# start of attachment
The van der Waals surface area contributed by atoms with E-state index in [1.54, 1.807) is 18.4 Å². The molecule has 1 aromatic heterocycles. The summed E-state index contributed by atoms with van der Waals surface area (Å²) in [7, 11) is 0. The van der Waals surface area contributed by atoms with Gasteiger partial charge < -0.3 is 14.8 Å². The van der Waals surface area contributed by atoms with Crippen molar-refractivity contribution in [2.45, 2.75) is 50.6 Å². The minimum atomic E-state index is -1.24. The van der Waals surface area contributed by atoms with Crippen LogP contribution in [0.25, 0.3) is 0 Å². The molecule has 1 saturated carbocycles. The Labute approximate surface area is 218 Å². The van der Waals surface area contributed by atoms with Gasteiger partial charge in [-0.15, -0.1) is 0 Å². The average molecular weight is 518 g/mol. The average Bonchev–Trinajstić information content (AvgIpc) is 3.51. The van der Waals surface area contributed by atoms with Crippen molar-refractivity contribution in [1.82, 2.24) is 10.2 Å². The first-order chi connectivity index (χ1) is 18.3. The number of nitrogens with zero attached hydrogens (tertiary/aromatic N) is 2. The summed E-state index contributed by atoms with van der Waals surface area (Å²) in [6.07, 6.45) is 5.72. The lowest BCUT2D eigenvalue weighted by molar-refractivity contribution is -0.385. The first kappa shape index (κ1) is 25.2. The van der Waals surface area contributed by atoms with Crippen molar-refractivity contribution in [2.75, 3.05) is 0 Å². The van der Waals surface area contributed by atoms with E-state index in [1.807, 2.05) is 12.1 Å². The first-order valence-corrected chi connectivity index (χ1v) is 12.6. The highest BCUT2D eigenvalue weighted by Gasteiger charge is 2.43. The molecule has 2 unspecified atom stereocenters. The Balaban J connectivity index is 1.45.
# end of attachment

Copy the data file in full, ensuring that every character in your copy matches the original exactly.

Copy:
The van der Waals surface area contributed by atoms with E-state index in [1.54, 1.807) is 18.4 Å². The molecule has 1 aromatic heterocycles. The summed E-state index contributed by atoms with van der Waals surface area (Å²) in [7, 11) is 0. The van der Waals surface area contributed by atoms with Gasteiger partial charge < -0.3 is 14.8 Å². The van der Waals surface area contributed by atoms with Crippen molar-refractivity contribution in [2.45, 2.75) is 50.6 Å². The minimum atomic E-state index is -1.24. The van der Waals surface area contributed by atoms with Crippen LogP contribution in [0.25, 0.3) is 0 Å². The molecule has 1 saturated carbocycles. The Labute approximate surface area is 218 Å². The van der Waals surface area contributed by atoms with Gasteiger partial charge in [-0.15, -0.1) is 0 Å². The average molecular weight is 518 g/mol. The average Bonchev–Trinajstić information content (AvgIpc) is 3.51. The van der Waals surface area contributed by atoms with Crippen molar-refractivity contribution in [1.82, 2.24) is 10.2 Å². The first-order chi connectivity index (χ1) is 18.3. The number of nitrogens with zero attached hydrogens (tertiary/aromatic N) is 2. The summed E-state index contributed by atoms with van der Waals surface area (Å²) in [6.07, 6.45) is 5.72. The lowest BCUT2D eigenvalue weighted by molar-refractivity contribution is -0.385. The first kappa shape index (κ1) is 25.2. The van der Waals surface area contributed by atoms with Crippen molar-refractivity contribution in [2.75, 3.05) is 0 Å². The van der Waals surface area contributed by atoms with E-state index in [1.807, 2.05) is 12.1 Å². The first-order valence-corrected chi connectivity index (χ1v) is 12.6. The highest BCUT2D eigenvalue weighted by Gasteiger charge is 2.43. The molecule has 2 unspecified atom stereocenters. The Balaban J connectivity index is 1.45.